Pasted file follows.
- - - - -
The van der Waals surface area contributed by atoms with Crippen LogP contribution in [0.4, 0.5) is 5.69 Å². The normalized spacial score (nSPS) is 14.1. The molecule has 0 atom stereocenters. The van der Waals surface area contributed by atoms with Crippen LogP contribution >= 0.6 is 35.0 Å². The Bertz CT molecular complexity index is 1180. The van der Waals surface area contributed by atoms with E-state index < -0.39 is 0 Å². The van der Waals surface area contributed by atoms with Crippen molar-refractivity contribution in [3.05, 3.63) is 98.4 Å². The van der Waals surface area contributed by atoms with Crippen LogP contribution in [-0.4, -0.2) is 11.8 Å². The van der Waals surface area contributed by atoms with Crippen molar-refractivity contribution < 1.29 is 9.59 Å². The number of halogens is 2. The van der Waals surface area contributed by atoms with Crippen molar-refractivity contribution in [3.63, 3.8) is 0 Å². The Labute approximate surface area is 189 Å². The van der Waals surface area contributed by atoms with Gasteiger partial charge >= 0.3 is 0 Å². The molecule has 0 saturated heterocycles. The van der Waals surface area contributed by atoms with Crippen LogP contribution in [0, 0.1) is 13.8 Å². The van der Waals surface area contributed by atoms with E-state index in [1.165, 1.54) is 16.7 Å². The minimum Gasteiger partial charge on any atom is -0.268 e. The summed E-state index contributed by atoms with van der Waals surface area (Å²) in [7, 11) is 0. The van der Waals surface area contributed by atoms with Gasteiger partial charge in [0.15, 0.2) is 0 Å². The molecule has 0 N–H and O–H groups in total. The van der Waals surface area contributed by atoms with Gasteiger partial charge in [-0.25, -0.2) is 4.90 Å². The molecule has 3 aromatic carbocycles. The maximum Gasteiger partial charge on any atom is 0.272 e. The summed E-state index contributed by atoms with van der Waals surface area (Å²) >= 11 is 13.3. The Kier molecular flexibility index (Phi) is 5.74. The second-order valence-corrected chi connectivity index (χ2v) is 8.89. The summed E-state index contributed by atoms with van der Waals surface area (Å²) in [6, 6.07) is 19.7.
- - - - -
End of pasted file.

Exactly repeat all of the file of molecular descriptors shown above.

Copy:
The van der Waals surface area contributed by atoms with Crippen LogP contribution in [0.4, 0.5) is 5.69 Å². The normalized spacial score (nSPS) is 14.1. The molecule has 0 atom stereocenters. The van der Waals surface area contributed by atoms with Crippen LogP contribution >= 0.6 is 35.0 Å². The Bertz CT molecular complexity index is 1180. The van der Waals surface area contributed by atoms with E-state index < -0.39 is 0 Å². The van der Waals surface area contributed by atoms with Crippen molar-refractivity contribution in [3.05, 3.63) is 98.4 Å². The van der Waals surface area contributed by atoms with Crippen LogP contribution in [-0.4, -0.2) is 11.8 Å². The van der Waals surface area contributed by atoms with Crippen molar-refractivity contribution < 1.29 is 9.59 Å². The number of halogens is 2. The van der Waals surface area contributed by atoms with Crippen molar-refractivity contribution in [3.63, 3.8) is 0 Å². The Labute approximate surface area is 189 Å². The van der Waals surface area contributed by atoms with Gasteiger partial charge >= 0.3 is 0 Å². The molecule has 0 saturated heterocycles. The van der Waals surface area contributed by atoms with Crippen LogP contribution in [0, 0.1) is 13.8 Å². The van der Waals surface area contributed by atoms with E-state index in [1.165, 1.54) is 16.7 Å². The minimum Gasteiger partial charge on any atom is -0.268 e. The summed E-state index contributed by atoms with van der Waals surface area (Å²) in [7, 11) is 0. The van der Waals surface area contributed by atoms with Gasteiger partial charge in [0.15, 0.2) is 0 Å². The molecule has 0 N–H and O–H groups in total. The van der Waals surface area contributed by atoms with Gasteiger partial charge in [-0.25, -0.2) is 4.90 Å². The molecule has 3 aromatic carbocycles. The maximum Gasteiger partial charge on any atom is 0.272 e. The summed E-state index contributed by atoms with van der Waals surface area (Å²) >= 11 is 13.3. The Kier molecular flexibility index (Phi) is 5.74. The second-order valence-corrected chi connectivity index (χ2v) is 8.89. The summed E-state index contributed by atoms with van der Waals surface area (Å²) in [6, 6.07) is 19.7.